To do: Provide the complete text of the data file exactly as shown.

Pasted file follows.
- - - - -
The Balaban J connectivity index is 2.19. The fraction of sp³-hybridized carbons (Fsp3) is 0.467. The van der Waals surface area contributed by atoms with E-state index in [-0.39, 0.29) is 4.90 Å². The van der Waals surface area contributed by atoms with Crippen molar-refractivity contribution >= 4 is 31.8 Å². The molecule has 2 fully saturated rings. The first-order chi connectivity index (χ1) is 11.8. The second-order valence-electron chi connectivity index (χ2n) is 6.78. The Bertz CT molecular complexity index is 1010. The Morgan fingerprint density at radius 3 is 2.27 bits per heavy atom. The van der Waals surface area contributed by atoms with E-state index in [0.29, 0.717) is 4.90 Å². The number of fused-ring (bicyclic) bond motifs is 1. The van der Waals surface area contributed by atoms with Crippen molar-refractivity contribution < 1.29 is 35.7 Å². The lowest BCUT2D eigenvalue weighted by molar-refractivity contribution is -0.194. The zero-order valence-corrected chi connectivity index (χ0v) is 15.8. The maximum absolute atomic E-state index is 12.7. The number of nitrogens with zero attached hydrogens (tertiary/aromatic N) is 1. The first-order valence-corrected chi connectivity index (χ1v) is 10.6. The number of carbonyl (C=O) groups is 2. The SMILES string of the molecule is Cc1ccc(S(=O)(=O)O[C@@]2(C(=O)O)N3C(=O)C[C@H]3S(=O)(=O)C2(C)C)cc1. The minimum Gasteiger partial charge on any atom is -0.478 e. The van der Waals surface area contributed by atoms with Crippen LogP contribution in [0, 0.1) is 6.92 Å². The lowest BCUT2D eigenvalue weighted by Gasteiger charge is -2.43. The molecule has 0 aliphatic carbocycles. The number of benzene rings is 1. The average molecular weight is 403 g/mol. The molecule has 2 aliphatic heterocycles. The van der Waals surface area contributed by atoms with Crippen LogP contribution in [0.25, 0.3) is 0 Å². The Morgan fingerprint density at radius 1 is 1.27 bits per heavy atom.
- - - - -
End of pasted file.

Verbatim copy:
The Balaban J connectivity index is 2.19. The fraction of sp³-hybridized carbons (Fsp3) is 0.467. The van der Waals surface area contributed by atoms with E-state index in [-0.39, 0.29) is 4.90 Å². The van der Waals surface area contributed by atoms with Crippen molar-refractivity contribution >= 4 is 31.8 Å². The molecule has 2 fully saturated rings. The first-order chi connectivity index (χ1) is 11.8. The second-order valence-electron chi connectivity index (χ2n) is 6.78. The Bertz CT molecular complexity index is 1010. The Morgan fingerprint density at radius 3 is 2.27 bits per heavy atom. The van der Waals surface area contributed by atoms with E-state index in [0.29, 0.717) is 4.90 Å². The number of fused-ring (bicyclic) bond motifs is 1. The van der Waals surface area contributed by atoms with Crippen molar-refractivity contribution < 1.29 is 35.7 Å². The lowest BCUT2D eigenvalue weighted by molar-refractivity contribution is -0.194. The zero-order valence-corrected chi connectivity index (χ0v) is 15.8. The maximum absolute atomic E-state index is 12.7. The number of nitrogens with zero attached hydrogens (tertiary/aromatic N) is 1. The first-order valence-corrected chi connectivity index (χ1v) is 10.6. The number of carbonyl (C=O) groups is 2. The SMILES string of the molecule is Cc1ccc(S(=O)(=O)O[C@@]2(C(=O)O)N3C(=O)C[C@H]3S(=O)(=O)C2(C)C)cc1. The minimum Gasteiger partial charge on any atom is -0.478 e. The van der Waals surface area contributed by atoms with Crippen LogP contribution in [0, 0.1) is 6.92 Å². The lowest BCUT2D eigenvalue weighted by Gasteiger charge is -2.43. The molecule has 0 aliphatic carbocycles. The number of benzene rings is 1. The average molecular weight is 403 g/mol. The molecule has 2 aliphatic heterocycles. The van der Waals surface area contributed by atoms with Crippen LogP contribution in [0.25, 0.3) is 0 Å². The Morgan fingerprint density at radius 1 is 1.27 bits per heavy atom.